The Japanese bullet train system is equipped with a network of sensitive seismometers. On March 11, 2011, one of the seismometers detected an 8.9 magnitude earthquake 12 seconds before it hit and sent a stop signal to 33 trains. As a result, only one bullet train derailed that day.

How Japan’s Rail Network Survived the Earthquake

The Tohuko Shinkansen bullet trains re-started operations only 49 days after the earthquake had caused this damage.

The Tohuko Shinkansen bullet trains re-started operations only 49 days after the earthquake had caused this damage.

The number of the people who could not go home on that day in the Tokyo metropolitan area was reported as 2.6 million.

A brief 12-15 seconds before a massive earthquake of 8.9 magnitude hit mainland Japan on the afternoon of 11 March 2011, a seismometer at Kinkazan belonging to the country’s eastern rail operator JR East sent an automatic stop signal to the Shinkansen – Japan’s high-speed bullet train – electric power transmission system, triggering the emergency brake on 33 trains.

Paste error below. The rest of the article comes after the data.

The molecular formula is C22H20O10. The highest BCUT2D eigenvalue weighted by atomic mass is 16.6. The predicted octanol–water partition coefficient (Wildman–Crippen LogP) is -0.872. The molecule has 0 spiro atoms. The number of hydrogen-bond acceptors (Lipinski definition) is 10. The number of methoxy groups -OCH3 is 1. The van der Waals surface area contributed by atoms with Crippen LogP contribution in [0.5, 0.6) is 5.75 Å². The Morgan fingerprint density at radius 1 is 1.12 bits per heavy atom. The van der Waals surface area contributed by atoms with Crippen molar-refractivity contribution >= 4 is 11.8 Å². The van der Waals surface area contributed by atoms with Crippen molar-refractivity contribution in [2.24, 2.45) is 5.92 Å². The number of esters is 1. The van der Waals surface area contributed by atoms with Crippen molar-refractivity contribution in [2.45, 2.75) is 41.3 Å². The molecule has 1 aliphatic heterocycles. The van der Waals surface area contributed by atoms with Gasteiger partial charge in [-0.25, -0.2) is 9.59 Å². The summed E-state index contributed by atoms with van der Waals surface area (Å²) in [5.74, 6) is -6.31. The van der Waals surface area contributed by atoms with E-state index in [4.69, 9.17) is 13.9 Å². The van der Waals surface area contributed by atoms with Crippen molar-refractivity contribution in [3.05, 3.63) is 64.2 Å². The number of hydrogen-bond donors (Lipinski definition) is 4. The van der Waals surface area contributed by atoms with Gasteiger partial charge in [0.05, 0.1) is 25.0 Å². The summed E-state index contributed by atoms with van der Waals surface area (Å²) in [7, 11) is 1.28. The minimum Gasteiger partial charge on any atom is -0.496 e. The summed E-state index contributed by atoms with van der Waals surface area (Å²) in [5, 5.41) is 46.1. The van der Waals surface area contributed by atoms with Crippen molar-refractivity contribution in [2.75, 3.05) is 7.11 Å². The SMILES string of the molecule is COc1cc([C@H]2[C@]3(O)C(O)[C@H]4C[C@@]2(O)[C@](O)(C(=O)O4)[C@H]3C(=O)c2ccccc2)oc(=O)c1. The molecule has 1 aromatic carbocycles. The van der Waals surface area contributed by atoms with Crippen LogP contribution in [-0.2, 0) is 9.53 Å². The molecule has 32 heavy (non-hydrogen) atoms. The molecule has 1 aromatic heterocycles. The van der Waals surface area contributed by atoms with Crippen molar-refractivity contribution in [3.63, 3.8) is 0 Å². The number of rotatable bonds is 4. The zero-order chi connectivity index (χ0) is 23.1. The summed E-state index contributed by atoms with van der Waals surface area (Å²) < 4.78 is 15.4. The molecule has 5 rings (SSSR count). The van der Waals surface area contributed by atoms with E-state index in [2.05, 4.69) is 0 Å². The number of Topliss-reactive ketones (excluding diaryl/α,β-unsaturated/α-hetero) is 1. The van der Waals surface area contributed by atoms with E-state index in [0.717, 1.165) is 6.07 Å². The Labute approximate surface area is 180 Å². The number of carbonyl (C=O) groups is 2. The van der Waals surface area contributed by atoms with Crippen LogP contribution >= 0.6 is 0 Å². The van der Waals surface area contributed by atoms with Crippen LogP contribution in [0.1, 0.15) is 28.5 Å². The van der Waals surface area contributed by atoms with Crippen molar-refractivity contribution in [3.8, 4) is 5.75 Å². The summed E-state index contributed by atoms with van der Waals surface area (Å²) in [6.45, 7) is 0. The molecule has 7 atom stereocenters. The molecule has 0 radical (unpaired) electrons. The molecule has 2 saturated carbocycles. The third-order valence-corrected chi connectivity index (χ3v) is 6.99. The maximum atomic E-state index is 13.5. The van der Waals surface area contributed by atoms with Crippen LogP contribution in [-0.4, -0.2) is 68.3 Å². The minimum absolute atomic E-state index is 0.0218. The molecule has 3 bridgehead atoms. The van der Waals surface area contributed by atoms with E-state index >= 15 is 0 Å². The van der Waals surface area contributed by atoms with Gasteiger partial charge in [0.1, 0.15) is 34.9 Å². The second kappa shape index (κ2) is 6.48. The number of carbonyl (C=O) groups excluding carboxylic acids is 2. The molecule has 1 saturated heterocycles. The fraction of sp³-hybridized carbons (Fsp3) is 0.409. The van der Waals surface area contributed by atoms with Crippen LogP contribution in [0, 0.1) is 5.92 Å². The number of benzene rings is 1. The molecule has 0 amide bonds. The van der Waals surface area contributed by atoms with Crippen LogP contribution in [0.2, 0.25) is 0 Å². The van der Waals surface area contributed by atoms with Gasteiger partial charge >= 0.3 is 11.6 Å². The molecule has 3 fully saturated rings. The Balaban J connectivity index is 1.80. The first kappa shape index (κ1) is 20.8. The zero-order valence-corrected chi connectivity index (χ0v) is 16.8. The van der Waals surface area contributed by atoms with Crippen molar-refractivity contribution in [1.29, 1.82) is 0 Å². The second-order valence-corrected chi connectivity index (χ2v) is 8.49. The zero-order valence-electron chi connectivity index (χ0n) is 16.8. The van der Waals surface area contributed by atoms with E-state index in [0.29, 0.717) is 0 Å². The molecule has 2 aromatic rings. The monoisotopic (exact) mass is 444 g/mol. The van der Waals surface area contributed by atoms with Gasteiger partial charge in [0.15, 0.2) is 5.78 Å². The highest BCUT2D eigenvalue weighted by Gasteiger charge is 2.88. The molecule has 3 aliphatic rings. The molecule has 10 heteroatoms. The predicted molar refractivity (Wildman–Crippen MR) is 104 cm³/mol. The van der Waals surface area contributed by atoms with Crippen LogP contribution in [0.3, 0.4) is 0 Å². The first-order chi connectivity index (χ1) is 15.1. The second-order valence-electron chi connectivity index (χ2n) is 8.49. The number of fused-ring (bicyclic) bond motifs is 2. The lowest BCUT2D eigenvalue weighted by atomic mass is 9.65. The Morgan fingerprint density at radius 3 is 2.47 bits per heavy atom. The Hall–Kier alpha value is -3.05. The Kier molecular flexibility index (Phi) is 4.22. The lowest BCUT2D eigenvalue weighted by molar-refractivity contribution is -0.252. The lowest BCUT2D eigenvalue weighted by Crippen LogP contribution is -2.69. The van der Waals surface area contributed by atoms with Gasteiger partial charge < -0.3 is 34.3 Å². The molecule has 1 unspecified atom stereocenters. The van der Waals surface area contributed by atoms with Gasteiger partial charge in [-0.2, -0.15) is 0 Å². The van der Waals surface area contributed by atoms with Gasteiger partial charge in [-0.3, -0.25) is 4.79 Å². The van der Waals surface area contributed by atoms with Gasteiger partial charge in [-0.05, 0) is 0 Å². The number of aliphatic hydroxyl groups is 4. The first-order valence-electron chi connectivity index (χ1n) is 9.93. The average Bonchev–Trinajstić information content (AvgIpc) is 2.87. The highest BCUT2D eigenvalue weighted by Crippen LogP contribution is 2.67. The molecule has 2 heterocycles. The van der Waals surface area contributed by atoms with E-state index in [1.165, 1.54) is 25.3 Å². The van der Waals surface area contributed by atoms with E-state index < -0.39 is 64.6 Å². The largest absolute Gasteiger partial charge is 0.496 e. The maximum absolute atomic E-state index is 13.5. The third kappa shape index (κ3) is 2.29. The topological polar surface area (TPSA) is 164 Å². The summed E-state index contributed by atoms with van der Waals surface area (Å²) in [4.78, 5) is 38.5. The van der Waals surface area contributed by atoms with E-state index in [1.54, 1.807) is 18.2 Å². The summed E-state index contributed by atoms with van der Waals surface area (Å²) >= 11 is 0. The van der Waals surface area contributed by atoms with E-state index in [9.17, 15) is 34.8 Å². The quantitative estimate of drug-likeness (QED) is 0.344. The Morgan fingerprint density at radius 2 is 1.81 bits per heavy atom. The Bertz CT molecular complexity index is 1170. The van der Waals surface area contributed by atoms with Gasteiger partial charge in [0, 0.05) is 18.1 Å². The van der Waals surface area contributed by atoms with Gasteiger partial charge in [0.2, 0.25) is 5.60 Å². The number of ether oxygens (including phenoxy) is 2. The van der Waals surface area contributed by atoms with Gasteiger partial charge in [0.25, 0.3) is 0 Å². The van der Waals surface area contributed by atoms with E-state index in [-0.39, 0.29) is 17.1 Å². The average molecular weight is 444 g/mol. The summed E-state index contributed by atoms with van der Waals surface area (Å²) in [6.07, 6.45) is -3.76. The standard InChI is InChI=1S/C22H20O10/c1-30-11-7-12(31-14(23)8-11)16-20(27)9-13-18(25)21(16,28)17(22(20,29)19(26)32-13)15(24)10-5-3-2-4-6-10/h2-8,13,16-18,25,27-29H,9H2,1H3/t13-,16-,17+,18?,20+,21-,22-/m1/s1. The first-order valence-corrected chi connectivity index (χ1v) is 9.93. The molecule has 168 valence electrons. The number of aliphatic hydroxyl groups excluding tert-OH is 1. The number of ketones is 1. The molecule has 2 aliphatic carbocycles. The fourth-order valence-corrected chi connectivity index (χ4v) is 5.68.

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Source: https://www.railway-technology.com/features/feature122751/

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